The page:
4 out of 5
Produced by: John Jacobson
Arab on Radar were noise-makers to the extreme, and they went out on a high note – Yahweh or the Highway – that’s still unmatched in terms of its combination of craziness and catchiness; lyrical crassness and curiosities. I absolutely understand the album (and certainly lead singer Eric Paul’s wordy depravations) not being to everyone’s tastes, but once you’re on board with the group’s rather atonal sound, there’re damned funky beats backing up every single track, blasted to no-wave shards by oddball guitar licks and purposefully repetitive drumming. Prior to this “version” of AoR, though, you have their dancier early stuff, which generally stuck to a bouncy and poppy bass and drum line, and a digestibly weird guitar riff. Paul still sang about pee, of course. But the main point is that they were much more notably herky-jerk dancefloor friendly at first, and it seems the chaos of latter day AoR was maybe hard to maintain, as Chinese Stars – featuring several Arab remnants plus a Six Finger Satellite guitarist – picks up that older style and perfects it, minusing out Paul’s more puerile content in favor of more interesting explorations into his obsessions – humans as baby-making automatons; the cycle of life and death – and getting rid of any no-wave quirk in favor of streamlined, slickly produced dance pop. Yes, you’ll recognize Paul’s voice and the high-end guitar squeal of AoR, but check how damned funky every track is, laying down a line that could be some top 20 backing beat (y’know, allowing for that slight off-key vibe), and Eric actually talk-singing odes to disgusting humanity that pretty much make sense. This is also a group very much open to studio touches, giving us occasional flourishes that were heretofore unheard of for our various noise makers: reverb tricks and effects; some actual delicate keys on the final track…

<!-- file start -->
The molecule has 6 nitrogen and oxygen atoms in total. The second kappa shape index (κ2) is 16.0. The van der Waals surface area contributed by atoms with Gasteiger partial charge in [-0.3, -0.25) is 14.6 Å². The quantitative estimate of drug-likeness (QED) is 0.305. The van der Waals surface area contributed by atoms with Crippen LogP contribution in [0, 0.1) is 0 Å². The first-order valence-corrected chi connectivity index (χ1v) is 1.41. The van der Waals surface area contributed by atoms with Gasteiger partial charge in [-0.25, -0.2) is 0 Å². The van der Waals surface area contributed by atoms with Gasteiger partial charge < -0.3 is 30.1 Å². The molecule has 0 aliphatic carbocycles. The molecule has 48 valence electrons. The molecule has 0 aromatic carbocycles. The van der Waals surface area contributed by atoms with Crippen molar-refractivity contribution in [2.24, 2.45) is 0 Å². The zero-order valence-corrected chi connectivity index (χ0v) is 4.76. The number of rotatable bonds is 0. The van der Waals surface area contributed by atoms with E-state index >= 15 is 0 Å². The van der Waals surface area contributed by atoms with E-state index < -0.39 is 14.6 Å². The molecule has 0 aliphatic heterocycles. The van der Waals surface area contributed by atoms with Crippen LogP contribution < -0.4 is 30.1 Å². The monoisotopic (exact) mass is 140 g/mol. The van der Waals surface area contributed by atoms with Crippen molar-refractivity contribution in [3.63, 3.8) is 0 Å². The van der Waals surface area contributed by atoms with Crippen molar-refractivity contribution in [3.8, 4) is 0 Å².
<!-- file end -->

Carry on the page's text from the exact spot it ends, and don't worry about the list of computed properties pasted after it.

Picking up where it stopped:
But: The Stars struggle with a problem that also hit AoR, and being a rather streamlined and cleaned up in this variation, its much more apparent here: repetition. There’s enough energy to absolutely get by for the album’s relatively short runtime, and the above-mentioned production flourishes definitely help to add nuance. But stripped down to just the boppy bass and whiny guitar line and percussion, a lot of these tracks can blend together. The repeated lyrical themes don’t help, making some songs very similar. But, thankfully, there’s that energy, and then also the fact that the core beat that’s pushed is damned fantastic, and further spins help to bring out the slight, but important, distinctions from song to song.